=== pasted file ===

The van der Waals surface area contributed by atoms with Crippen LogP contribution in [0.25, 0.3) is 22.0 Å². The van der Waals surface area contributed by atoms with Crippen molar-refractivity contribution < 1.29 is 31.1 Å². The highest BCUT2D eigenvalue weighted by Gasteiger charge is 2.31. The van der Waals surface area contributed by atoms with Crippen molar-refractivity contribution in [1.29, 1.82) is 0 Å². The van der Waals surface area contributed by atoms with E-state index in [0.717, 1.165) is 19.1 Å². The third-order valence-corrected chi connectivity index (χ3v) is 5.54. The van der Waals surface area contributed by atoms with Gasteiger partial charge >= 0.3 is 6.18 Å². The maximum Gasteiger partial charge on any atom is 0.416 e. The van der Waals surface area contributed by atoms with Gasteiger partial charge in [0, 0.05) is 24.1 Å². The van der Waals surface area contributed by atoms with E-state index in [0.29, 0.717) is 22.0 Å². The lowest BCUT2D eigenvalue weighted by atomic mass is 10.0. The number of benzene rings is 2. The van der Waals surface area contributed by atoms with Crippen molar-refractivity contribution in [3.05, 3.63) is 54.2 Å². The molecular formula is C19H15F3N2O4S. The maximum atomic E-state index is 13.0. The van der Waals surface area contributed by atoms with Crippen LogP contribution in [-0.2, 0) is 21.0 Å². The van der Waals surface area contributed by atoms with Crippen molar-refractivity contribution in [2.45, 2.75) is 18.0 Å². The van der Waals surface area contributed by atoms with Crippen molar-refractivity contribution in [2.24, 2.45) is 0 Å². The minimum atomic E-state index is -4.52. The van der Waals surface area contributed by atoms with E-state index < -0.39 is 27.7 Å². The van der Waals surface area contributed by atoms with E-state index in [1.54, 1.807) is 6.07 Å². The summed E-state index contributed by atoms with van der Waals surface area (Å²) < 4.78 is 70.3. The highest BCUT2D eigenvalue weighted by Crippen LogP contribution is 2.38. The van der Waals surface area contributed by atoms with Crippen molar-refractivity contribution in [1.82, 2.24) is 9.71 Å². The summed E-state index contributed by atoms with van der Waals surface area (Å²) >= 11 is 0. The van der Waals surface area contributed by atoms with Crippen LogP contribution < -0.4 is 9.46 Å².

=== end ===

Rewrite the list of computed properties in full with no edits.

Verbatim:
The van der Waals surface area contributed by atoms with Crippen LogP contribution in [0.25, 0.3) is 22.0 Å². The van der Waals surface area contributed by atoms with Crippen molar-refractivity contribution < 1.29 is 31.1 Å². The highest BCUT2D eigenvalue weighted by Gasteiger charge is 2.31. The van der Waals surface area contributed by atoms with Crippen molar-refractivity contribution in [1.29, 1.82) is 0 Å². The van der Waals surface area contributed by atoms with E-state index in [0.717, 1.165) is 19.1 Å². The third-order valence-corrected chi connectivity index (χ3v) is 5.54. The van der Waals surface area contributed by atoms with Gasteiger partial charge >= 0.3 is 6.18 Å². The maximum Gasteiger partial charge on any atom is 0.416 e. The van der Waals surface area contributed by atoms with Gasteiger partial charge in [0, 0.05) is 24.1 Å². The van der Waals surface area contributed by atoms with E-state index in [0.29, 0.717) is 22.0 Å². The lowest BCUT2D eigenvalue weighted by atomic mass is 10.0. The number of benzene rings is 2. The van der Waals surface area contributed by atoms with Crippen molar-refractivity contribution in [3.05, 3.63) is 54.2 Å². The molecular formula is C19H15F3N2O4S. The maximum atomic E-state index is 13.0. The van der Waals surface area contributed by atoms with Crippen LogP contribution in [-0.2, 0) is 21.0 Å². The van der Waals surface area contributed by atoms with Crippen molar-refractivity contribution in [2.45, 2.75) is 18.0 Å². The van der Waals surface area contributed by atoms with Crippen molar-refractivity contribution in [2.24, 2.45) is 0 Å². The minimum atomic E-state index is -4.52. The van der Waals surface area contributed by atoms with E-state index < -0.39 is 27.7 Å². The van der Waals surface area contributed by atoms with E-state index in [1.54, 1.807) is 6.07 Å². The summed E-state index contributed by atoms with van der Waals surface area (Å²) < 4.78 is 70.3. The highest BCUT2D eigenvalue weighted by Crippen LogP contribution is 2.38. The van der Waals surface area contributed by atoms with Crippen molar-refractivity contribution in [1.82, 2.24) is 9.71 Å². The summed E-state index contributed by atoms with van der Waals surface area (Å²) >= 11 is 0. The van der Waals surface area contributed by atoms with Crippen LogP contribution < -0.4 is 9.46 Å².